Asana: Anjaneyasana or Kneeling Lunge
An Antidote to Prolonged Sitting: Anjaneyasana or Kneeling Lunge
Inevitably, my asana practice and teaching have evolved over time. These days I find I use individual yoga postures as a centre point to move in and out of, and around, a shape, in as many novel ways as possible. Anjaneyasana,or kneeling lunge, is one of my favourite poses to explore in this way. When I researched this pose, there was very little exploration beyond the intended shape of the pose, and yet every commentary recommended this pose as an antidote to prolonged sitting. So this got me thinking…
For most of us, when we sit for any length of time (and most of us do -using the toilet, eating our meals, riding in a car, using a computer ), our hip flexors shorten and ‘grip’, our hip extensors disengage (while leaving the hamstrings feeling ‘tight’), and our psoas contracts to shore up a seated posture whose external scaffolding is now in a weakened state, while also making it harder for the diaphragm to move with the breath. The more time we spend practicing the ‘posture’ of sitting in a chair, the more our entire fascial body begins to shrink wrap to support this shape, even once we are no longer sitting.
If we were to simply attempt to make our body into the intended shape of anjaneyasana, our chair-shaped body might co-operate, but might also compensate by moving unintended joints and muscles. But if we explore the wiggle room around the pose, with movements that lengthen, strengthen and awaken the muscles and tissues most impacted by sitting we might eventually find our way into the pose over time, as the pose was intended. So, if like me, you’ve logged a few extra hours sitting lately and might be starting to feel it, why not try this little flow, and notice how you feel?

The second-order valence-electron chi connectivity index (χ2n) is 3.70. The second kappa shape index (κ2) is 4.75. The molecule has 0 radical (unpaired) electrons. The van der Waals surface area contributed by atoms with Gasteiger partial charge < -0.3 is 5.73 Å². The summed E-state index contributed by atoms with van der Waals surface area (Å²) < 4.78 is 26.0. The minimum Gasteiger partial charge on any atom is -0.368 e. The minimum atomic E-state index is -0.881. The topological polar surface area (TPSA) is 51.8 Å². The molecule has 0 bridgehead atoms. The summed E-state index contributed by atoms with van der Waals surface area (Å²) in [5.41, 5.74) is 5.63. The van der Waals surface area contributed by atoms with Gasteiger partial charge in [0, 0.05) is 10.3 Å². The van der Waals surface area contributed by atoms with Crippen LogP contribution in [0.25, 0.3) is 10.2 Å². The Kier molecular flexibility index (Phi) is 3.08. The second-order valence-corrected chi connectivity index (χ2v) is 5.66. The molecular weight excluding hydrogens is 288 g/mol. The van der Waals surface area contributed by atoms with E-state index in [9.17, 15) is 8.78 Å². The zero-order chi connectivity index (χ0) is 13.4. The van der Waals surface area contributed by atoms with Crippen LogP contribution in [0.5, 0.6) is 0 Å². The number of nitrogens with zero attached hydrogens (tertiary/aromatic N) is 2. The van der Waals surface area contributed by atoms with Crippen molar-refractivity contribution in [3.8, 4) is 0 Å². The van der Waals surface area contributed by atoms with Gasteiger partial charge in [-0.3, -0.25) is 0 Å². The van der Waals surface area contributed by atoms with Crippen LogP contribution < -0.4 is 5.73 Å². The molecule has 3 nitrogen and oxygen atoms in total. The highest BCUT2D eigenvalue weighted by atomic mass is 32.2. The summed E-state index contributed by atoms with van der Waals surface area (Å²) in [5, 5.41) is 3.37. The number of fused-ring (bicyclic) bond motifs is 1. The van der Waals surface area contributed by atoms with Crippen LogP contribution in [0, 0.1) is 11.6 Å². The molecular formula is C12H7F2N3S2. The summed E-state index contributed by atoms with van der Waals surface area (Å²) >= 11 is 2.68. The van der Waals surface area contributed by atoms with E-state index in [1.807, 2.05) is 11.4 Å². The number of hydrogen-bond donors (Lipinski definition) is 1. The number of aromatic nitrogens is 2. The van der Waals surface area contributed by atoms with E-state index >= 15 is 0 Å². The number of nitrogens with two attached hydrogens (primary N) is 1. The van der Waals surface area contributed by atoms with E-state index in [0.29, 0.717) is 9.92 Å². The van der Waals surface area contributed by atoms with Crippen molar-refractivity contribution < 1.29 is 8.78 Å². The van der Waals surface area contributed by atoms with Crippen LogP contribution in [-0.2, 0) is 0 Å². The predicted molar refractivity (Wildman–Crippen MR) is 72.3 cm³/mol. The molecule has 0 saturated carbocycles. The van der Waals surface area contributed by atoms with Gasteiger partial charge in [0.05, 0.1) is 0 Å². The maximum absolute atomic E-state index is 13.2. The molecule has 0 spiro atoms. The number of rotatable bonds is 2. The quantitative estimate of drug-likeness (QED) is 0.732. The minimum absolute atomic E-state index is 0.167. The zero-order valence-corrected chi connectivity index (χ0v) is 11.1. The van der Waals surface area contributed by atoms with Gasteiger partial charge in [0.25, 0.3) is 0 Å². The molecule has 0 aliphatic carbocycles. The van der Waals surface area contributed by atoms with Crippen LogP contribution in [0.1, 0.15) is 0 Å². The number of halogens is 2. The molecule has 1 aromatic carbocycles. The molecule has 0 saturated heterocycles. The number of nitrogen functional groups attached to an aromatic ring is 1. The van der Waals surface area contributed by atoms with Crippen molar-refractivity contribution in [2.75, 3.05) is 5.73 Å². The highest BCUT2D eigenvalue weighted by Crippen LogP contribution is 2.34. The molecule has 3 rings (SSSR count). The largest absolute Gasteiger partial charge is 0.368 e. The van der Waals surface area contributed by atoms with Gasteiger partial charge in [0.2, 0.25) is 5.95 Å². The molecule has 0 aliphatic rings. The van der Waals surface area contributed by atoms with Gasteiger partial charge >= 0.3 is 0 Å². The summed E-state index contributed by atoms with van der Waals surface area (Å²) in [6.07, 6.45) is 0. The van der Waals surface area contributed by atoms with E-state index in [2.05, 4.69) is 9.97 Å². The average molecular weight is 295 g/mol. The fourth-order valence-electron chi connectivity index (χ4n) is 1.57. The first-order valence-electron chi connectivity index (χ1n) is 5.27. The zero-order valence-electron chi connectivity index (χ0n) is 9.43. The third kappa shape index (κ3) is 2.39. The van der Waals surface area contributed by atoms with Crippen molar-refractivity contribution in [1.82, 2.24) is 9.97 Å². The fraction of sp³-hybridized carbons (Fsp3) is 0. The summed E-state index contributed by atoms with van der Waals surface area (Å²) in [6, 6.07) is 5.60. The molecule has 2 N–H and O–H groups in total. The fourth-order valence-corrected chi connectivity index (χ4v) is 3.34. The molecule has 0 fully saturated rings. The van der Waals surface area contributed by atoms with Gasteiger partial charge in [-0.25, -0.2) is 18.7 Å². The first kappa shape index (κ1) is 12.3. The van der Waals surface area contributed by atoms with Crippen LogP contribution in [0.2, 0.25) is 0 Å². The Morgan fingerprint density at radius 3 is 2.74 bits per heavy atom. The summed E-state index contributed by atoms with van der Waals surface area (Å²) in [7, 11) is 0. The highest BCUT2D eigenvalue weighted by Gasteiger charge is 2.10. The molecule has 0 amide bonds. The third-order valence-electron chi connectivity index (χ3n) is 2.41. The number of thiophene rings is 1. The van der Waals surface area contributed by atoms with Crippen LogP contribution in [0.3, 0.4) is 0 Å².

From all fours or kneeling, step the right foot forward and tuck a foam block under the back, left, knee. Tuck the back toes under and press them into the floor. Find an upright, neutral pelvis and spine, with right knee over right ankle, left hip over left knee. Rest the hands on the front thigh and shift the right foot to the right to widen the base of the posture if feeling unsteady. Slide the front ribs slightly together and down towards the front of the pelvis, to stack ribs over hips, and prevent an anterior pelvic tilt.
Root the front heel and gently pull it backwards (it won’t go anywhere- sticky mat!) as the front knee begins to track over the second or third toe. The torso remains upright as the pelvis shifts forward to maintain the front rib/pelvis connection (as opposed to extending the spine in the classic posture and allowing an anterior pelvic tilt), which allows for an ‘honest’ stretch to the left thigh through hip extension. Squeeze the left glute and press the left thigh forward to return to the starting upright lunge position.